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The forgotten Sikh jewel

Just off Dipalpur, a haveli, gurdwara and dharamshala needs attention — of both the travellers and government officials

The forgotten Sikh jewel
Bhuman Shah’s Gurdwara with Haveli in the backdrop.

Taking advantage of the long Eid break last month, I along with a couple of friends decided to explore the ancient Dipalpur Fort about a couple of hours drive from Lahore.

On reaching Dipalpur, we started inquiring about the whereabouts of the Dipalpur

Fort and to our amazement no one had a clue as to what we were talking about — until a shopkeeper taking us for some ‘documentary-types’ directed us to a small village on Wasawaywala Road, by the name of Bhuman Shah.

After travelling on this scenic road, surrounded by potato and maize fields, for 15 minutes, we reached Bhuman Shah. To our surprise, it looked like a mini fort with a huge compound divided into residential quarters or haveli, a gurdwara or prayer area and a dharamshala or hostel for devotees. Presently, except for the gurdwara, local inhabitants are using all other buildings of the compound as residences with limited awareness for heritage conservation.

The haveli and some meditation rooms in the gurdwara appear to be built in late 18th century, however Samadhi and prayer hall appears to be newer constructions in comparison to the haveli.

The gurdwara and the two buildings are protected under the Anitquities Act 1974.

However, the only sign of the government possession of the gurdwara is a huge lock at the main gate — though both visitors as well as schoolboys can enter through one of the broken walls either to explore the amazing gurdwara or play cricket in the main prayer hall, depending on their interests.

The haveli or residential compound is an imposing structure with its own ancient wooden gate. The outer walls are now in dilapidated condition but have intricate carvings and frescos and beautiful arches all around. The walls covered with frescos show various scenes from the Sikh history as well as carved embellishments showing human faces, beasts as well as shapes depicting jinns.

The entry to the haveli is restricted to only women as some Pathan families now reside inside it.

The other interesting building is the dharamshala or a hostel for the devotees. The building appears to be built at a later stage when the number of devotees to Bhuman Shah increased. This too is being used by local families as residential quarters.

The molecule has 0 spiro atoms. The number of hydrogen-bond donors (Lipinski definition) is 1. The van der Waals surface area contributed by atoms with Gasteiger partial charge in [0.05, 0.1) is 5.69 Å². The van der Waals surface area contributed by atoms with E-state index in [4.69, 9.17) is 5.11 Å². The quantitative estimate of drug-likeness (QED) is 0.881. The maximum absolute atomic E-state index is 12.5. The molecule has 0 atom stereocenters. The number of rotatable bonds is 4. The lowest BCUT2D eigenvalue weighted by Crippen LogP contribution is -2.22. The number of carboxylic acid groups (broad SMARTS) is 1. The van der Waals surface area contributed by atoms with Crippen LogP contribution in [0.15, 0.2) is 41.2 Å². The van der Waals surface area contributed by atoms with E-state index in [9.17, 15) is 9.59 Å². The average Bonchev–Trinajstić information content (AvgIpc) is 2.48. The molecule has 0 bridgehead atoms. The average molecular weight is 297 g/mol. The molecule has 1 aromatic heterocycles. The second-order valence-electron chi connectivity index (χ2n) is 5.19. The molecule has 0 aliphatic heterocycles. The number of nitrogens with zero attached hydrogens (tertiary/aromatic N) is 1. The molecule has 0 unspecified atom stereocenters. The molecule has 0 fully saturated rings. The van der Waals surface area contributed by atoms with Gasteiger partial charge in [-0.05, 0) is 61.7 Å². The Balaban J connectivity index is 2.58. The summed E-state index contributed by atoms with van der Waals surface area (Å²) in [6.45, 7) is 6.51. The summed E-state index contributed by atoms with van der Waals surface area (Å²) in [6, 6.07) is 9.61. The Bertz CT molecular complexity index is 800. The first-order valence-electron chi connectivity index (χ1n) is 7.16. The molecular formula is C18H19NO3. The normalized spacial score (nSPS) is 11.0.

Locals said that Sikhs come here to pay their respects frequently. The gurdwara has a meditation cell or samadhi in the centre. The samadhi has a Mughal character with tall minarets at all corners probably as a result of centuries of Muslims, Sikhs and Hindus living together in peace and harmony. The samadhi has some amazing frescos on its marble walls with scenes of a royal darbar, hunting expeditions etc. — still quite well preserved.

Some of the marble walls with frescos appear to have been displaced or stolen.

The Queen before the King.

The Queen before the King.

The main prayer hall too is well kept. There is a proper marble stage for the prayer leader as well as a gallery for those devotees who cannot find space on the ground floor. The prayer hall was inaugrated in 1910, however, it seems that it is currently being used for some in-house cricket by the local youth.

As the story goes, Bhumia was a 17th century saint born in 1687 in Behlolpur village of Dipalpur. At an early age, he got inducted into Udsai Sainthood of Sikhs and was renamed as Bhuman Shah. The tales of his miracles spread to a vast area and earned him a fair share of devotees. Bhuman Shah apparently got released a local Wattoo landlord from prison using his magical powers and, in turn, was awarded a vast landholding by the landlord — hence the Bhuman Shah village.

Bhuman Shah died in 1762 and through out his life preached the message of peaceful co-existence and universal brotherhood, earning him not only Sikhs but also Muslim and Hindu devotees.

After 1947 Partition, the descendents of Bhuman Shah migrated to Haryana in India and the gurdwara, along with the associated property, was practically abandoned.

Some of the Bhuman Shah disciples practice his teachings in Haryana as well as Dehradun.

It would not be too much to ask from the government to preserve Bhuman Shah and other Hindu and Sikh heritage sites with a proper heritage conservation plan. The government should appoint guides who also act as watchmen at these sites and the local administration as well as tourism departments should run a communication campaign around these heritage jewels scattered all over Pakistan.

On return from Bhuman Shah, we were able to find Dipalpur Fort on our own but that is story for another time.

Omar Mukhtar Khan

Omar Mukhtar Khan
The author is a development professional with a passion for travelling. He may be contacted at [email protected]

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